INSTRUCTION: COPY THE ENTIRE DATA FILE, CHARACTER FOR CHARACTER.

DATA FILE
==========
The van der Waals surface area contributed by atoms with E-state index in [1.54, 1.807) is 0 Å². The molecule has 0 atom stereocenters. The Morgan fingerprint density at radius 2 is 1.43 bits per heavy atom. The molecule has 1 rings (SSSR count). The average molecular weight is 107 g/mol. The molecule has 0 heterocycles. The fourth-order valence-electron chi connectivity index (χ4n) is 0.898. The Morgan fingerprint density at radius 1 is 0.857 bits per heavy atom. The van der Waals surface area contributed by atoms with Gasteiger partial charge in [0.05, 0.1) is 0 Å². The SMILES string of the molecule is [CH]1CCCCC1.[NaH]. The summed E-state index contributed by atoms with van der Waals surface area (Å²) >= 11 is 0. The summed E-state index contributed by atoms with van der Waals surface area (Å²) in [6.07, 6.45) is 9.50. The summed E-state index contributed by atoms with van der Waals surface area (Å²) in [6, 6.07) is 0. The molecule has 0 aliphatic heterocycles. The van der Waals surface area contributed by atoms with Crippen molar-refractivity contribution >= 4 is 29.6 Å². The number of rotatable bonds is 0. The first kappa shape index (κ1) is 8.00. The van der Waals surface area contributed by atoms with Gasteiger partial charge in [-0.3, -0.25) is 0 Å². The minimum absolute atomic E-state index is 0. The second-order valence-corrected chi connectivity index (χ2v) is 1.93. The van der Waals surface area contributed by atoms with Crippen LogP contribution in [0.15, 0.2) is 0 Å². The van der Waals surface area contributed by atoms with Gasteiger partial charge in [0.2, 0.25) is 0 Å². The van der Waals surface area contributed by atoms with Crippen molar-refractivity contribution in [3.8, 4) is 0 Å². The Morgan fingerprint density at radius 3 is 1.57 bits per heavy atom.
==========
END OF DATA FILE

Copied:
The van der Waals surface area contributed by atoms with E-state index in [1.54, 1.807) is 0 Å². The molecule has 0 atom stereocenters. The Morgan fingerprint density at radius 2 is 1.43 bits per heavy atom. The molecule has 1 rings (SSSR count). The average molecular weight is 107 g/mol. The molecule has 0 heterocycles. The fourth-order valence-electron chi connectivity index (χ4n) is 0.898. The Morgan fingerprint density at radius 1 is 0.857 bits per heavy atom. The van der Waals surface area contributed by atoms with Gasteiger partial charge in [0.05, 0.1) is 0 Å². The SMILES string of the molecule is [CH]1CCCCC1.[NaH]. The summed E-state index contributed by atoms with van der Waals surface area (Å²) >= 11 is 0. The summed E-state index contributed by atoms with van der Waals surface area (Å²) in [6.07, 6.45) is 9.50. The summed E-state index contributed by atoms with van der Waals surface area (Å²) in [6, 6.07) is 0. The molecule has 0 aliphatic heterocycles. The van der Waals surface area contributed by atoms with Crippen molar-refractivity contribution >= 4 is 29.6 Å². The number of rotatable bonds is 0. The first kappa shape index (κ1) is 8.00. The van der Waals surface area contributed by atoms with Gasteiger partial charge in [-0.3, -0.25) is 0 Å². The minimum absolute atomic E-state index is 0. The second-order valence-corrected chi connectivity index (χ2v) is 1.93. The van der Waals surface area contributed by atoms with Crippen LogP contribution in [0.15, 0.2) is 0 Å². The van der Waals surface area contributed by atoms with Gasteiger partial charge in [0.2, 0.25) is 0 Å². The van der Waals surface area contributed by atoms with Crippen molar-refractivity contribution in [3.8, 4) is 0 Å². The Morgan fingerprint density at radius 3 is 1.57 bits per heavy atom.